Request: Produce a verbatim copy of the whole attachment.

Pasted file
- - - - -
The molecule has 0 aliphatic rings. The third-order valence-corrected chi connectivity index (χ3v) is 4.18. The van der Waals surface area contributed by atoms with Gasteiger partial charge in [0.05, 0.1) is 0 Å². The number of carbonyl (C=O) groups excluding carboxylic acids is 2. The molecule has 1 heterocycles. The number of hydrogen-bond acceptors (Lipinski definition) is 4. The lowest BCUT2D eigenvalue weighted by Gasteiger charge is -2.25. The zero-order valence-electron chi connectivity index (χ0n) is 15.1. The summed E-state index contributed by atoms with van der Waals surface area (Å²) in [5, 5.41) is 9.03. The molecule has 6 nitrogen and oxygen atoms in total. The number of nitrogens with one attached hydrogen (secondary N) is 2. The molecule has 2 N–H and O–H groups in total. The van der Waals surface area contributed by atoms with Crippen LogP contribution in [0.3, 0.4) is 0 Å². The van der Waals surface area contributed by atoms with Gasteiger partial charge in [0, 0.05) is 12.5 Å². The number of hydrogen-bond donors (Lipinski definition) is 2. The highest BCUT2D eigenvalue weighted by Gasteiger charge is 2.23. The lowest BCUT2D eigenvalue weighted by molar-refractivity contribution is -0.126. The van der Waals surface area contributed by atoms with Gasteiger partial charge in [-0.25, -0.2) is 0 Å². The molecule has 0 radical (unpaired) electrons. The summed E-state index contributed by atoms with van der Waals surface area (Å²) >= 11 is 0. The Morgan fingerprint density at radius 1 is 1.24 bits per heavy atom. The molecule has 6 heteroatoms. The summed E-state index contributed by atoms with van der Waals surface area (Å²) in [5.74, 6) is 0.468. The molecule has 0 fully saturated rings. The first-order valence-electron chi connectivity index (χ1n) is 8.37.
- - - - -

The molecule has 0 aliphatic rings. The third-order valence-corrected chi connectivity index (χ3v) is 4.18. The van der Waals surface area contributed by atoms with Gasteiger partial charge in [0.05, 0.1) is 0 Å². The number of carbonyl (C=O) groups excluding carboxylic acids is 2. The molecule has 1 heterocycles. The number of hydrogen-bond acceptors (Lipinski definition) is 4. The lowest BCUT2D eigenvalue weighted by Gasteiger charge is -2.25. The zero-order valence-electron chi connectivity index (χ0n) is 15.1. The summed E-state index contributed by atoms with van der Waals surface area (Å²) in [5, 5.41) is 9.03. The molecule has 6 nitrogen and oxygen atoms in total. The number of nitrogens with one attached hydrogen (secondary N) is 2. The molecule has 2 N–H and O–H groups in total. The van der Waals surface area contributed by atoms with Crippen LogP contribution in [0.3, 0.4) is 0 Å². The van der Waals surface area contributed by atoms with Gasteiger partial charge in [0, 0.05) is 12.5 Å². The number of hydrogen-bond donors (Lipinski definition) is 2. The highest BCUT2D eigenvalue weighted by Gasteiger charge is 2.23. The lowest BCUT2D eigenvalue weighted by molar-refractivity contribution is -0.126. The van der Waals surface area contributed by atoms with Gasteiger partial charge in [-0.25, -0.2) is 0 Å². The molecule has 0 radical (unpaired) electrons. The summed E-state index contributed by atoms with van der Waals surface area (Å²) >= 11 is 0. The Morgan fingerprint density at radius 1 is 1.24 bits per heavy atom. The molecule has 6 heteroatoms. The summed E-state index contributed by atoms with van der Waals surface area (Å²) in [5.74, 6) is 0.468. The molecule has 0 fully saturated rings. The first-order valence-electron chi connectivity index (χ1n) is 8.37.